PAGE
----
5 Signs Your Dog May Be Suffering From Gingivitis

Gingivitis is the medical term for periodontal disease. It refers to inflammation along the gumline, and it's a condition that can affect dogs just as much as humans.

Luckily, gingivitis is the earliest stage of periodontal disease and the only reversible one, so a vet can help treat your dog to ensure they make a recovery. That's vital since more advanced periodontal disease can lead to tooth loss — in some cases, bacteria can even spread to other parts of the body and damage major organs.

As such, it's well worth learning the following five common warning signs of gingivitis in dogs.

1. Red Or Swollen Gums

Gingivitis irritates the gums, so symptoms of irritation are among the most common early signs that something is wrong. You may notice that your dog's gums appear red or swollen just where they contact your dog's teeth. This will often manifest as a long red line that runs along the gumline.

2. Bleeding Gums

As gums become more inflamed, they are likely to start bleeding under pressure, especially when the teeth have just been brushed. You should already be brushing your dog's teeth as part of their regular grooming routine, so make sure you take note of even slight bleeding. You can also press your dog's gums lightly with a fingertip to check if they bleed under pressure.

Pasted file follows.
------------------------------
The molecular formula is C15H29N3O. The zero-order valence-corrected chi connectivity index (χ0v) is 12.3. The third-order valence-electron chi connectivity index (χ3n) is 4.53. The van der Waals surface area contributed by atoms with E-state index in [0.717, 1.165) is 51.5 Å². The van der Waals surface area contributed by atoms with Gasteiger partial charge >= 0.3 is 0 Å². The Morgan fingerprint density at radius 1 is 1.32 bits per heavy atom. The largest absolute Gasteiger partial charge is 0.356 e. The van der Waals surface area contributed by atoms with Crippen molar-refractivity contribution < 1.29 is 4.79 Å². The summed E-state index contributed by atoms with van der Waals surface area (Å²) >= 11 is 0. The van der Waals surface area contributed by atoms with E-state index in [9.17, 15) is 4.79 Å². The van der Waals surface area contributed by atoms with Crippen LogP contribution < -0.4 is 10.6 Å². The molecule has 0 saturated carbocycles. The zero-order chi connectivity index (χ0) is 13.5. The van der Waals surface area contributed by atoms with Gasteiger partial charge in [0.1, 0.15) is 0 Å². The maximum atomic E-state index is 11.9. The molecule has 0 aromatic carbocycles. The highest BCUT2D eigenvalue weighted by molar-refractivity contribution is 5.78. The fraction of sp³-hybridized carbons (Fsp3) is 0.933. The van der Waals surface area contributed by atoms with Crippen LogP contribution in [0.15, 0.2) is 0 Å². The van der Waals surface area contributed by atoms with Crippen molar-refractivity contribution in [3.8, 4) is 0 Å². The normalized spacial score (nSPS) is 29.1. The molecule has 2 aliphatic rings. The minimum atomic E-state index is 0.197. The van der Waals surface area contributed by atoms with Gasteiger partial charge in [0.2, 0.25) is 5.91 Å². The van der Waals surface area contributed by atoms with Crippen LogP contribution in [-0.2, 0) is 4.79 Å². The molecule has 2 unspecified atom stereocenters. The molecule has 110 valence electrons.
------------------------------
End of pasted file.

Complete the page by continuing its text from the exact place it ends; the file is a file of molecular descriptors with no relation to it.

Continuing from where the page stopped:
3. Difficulty Eating

Eating is one thing most dogs love to do, so it should be a cause for concern if your dog suddenly seems reluctant to eat. There are many reasons why this might happen, and gingivitis is one of the most common. Since the condition can cause discomfort while eating, many dogs will avoid food as a result. Even when they do eat, they may appear to do so more slowly or gingerly than before, and it's likely they will avoid dry food or chews.

4. Signs Of Pain

Your dog can't tell you when they are experiencing pain, at least not directly. However, they may show signs of pain that owners can pick up on. If gingivitis is causing discomfort, you may notice them pawing at their mouth, avoiding picking things up in their mouth or becoming reluctant to have their face or head touched.

5. Bad Breath

Your dog's breath is never going to smell like a bed of roses, but it may become noticeably worse when they are suffering from gingivitis. This is down to the bacteria that invades your dog's gums. Since the bacteria produces a foul odour as it thrives, your dog's breath is likely to become especially unpleasant.

Contact a vet for more info.